Chub started the pickup to drive to work, none too soon as
"Would you take eight or 10 ears of corn down to
Christmas Tree?" he asked and hurried off.
As a farm girl, I liked being useful in our family’s
farming enterprise, and that feeling survives. That day I was
needed by this pet pig. She rooted out under the lot fence,
leaving her shelter and a nice bed of straw in order to hide out
in the woods alone. Why?
How could she possibly have known that all of those babies
were inside her? She was given to our Nancy and Walt by a
neighbor who found her, alone in his cornfield. Porky had no
contact with other hogs except with Unc’s red gilt, which
was also to have babies soon.
That gilt was a Christmas gift to Chub’s uncle who lives
with us. These two young mothers-to-be had no mature contact with
their mothers; their only experience with other swine was for
breeding and that brief encounter didn’t teach them about
birthing or mothering! Porky needed to be alone.
All four of us searched the woods for the missing gilt, and we
warned the children that their pet would be a vicious animal if
she had babies to protect.
Chub said, "She’ll come up when she’s
hungry." But walking back toward the house, we found her,
bedded down on dry needles in a clump of cedar trees with
babies. Nancy immediately renamed the pet "Christmas
Tree." Chub counted 13 piglets; two were mashed.
Actually, counting again, there were only 10 live ones. Nancy
said, "I want that puny one, the runt, for my very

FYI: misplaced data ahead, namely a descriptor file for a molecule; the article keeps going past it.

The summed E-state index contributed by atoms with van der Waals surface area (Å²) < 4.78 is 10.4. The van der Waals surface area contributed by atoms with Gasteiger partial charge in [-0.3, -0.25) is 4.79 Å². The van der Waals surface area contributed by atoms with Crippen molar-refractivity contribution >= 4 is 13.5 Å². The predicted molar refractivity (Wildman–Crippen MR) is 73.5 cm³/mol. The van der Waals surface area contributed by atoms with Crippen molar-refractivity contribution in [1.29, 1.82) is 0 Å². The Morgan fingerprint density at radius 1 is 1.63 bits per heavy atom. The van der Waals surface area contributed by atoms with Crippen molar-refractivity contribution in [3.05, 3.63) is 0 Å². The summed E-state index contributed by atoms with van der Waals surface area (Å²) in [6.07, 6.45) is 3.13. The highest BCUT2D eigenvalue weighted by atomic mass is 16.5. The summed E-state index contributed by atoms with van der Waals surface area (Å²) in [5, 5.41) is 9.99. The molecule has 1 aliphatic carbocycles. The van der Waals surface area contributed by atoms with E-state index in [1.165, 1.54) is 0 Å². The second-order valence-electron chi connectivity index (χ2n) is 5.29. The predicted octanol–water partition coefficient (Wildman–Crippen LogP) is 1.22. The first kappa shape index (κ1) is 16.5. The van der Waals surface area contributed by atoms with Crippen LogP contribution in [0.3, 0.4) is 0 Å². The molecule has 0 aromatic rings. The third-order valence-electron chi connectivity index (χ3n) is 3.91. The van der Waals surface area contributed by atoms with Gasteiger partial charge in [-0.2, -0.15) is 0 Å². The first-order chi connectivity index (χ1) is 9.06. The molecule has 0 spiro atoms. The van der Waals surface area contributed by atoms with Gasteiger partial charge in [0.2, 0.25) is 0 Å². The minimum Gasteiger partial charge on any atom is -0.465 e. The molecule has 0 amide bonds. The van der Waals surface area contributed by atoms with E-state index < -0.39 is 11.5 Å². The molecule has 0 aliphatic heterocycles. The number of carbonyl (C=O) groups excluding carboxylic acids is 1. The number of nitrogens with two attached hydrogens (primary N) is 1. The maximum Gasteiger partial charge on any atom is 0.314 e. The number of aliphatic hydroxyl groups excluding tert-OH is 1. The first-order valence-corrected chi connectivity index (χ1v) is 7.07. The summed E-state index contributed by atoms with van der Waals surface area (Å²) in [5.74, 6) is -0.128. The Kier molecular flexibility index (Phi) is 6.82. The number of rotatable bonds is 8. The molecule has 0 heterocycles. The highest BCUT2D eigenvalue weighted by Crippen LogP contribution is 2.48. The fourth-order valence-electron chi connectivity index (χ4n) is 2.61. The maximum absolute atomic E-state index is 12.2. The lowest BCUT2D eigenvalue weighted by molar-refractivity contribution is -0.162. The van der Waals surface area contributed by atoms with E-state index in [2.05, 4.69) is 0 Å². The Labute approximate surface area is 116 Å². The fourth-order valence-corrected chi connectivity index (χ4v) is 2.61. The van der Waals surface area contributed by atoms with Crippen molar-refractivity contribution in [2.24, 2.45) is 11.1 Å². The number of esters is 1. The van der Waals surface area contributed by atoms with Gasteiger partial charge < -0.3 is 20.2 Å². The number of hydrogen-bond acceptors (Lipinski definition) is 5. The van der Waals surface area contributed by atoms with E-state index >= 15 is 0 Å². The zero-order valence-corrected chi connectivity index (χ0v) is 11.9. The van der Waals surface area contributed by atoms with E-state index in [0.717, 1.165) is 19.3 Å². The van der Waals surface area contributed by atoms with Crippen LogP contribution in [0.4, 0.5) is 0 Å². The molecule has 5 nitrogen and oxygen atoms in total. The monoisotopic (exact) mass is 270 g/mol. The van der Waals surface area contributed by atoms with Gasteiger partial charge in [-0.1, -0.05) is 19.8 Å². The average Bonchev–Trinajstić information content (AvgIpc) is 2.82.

That morning, as I carried a bucket of corn to Christmas
Tree’s nursery, I was cautious not to cough, sneeze or clear
my throat; the young sow had accepted the responsibilities of
motherhood, and she had an enormous bunch to protect.
I found the whole family sleeping in the warm sun. When I
poured the corn into her old metal pan, Christmas Tree snorted
and sprung up, scattering all 10 of those squealing babies. Then
I took the bucket down to the creek for water. I recalled my
childhood as I stepped on some soft, bright-green moss and walked
around beds of violets. Oh, the wonderful smell of the rain
soaked woods in spring!
I dipped the bucket in clear water where, six weeks before,
I’d chopped a hole in thick ice so the cattle could drink.
While the young sow drank, I again counted 10 babies, and all
were doing well.
When I returned to the house, I smelled cigar smoke and heard
the old caned rocker creaking. Uncle Archie, 81, was happy. He
heard the door close and called to me, "My red gilt had 11
babies in the night." We went right out to see them.
Chub will drive Christmas Tree up to the lot as soon as her
brood can follow.
We’re cattle people, but with Christmas Tree’s 10
survivors and the red gilt’s new family of 11, we’ll
need more shelter, fences and a water line to the hog lot.
We’ll all have more evening chores as we care for these 23
animals until the newcomers are ready for market.
Unc’s farm had both cattle and hogs, and we’re glad
Nancy and Walt could learn about producing both beef and pork.
They’ll know how both sausage and pork chops get to the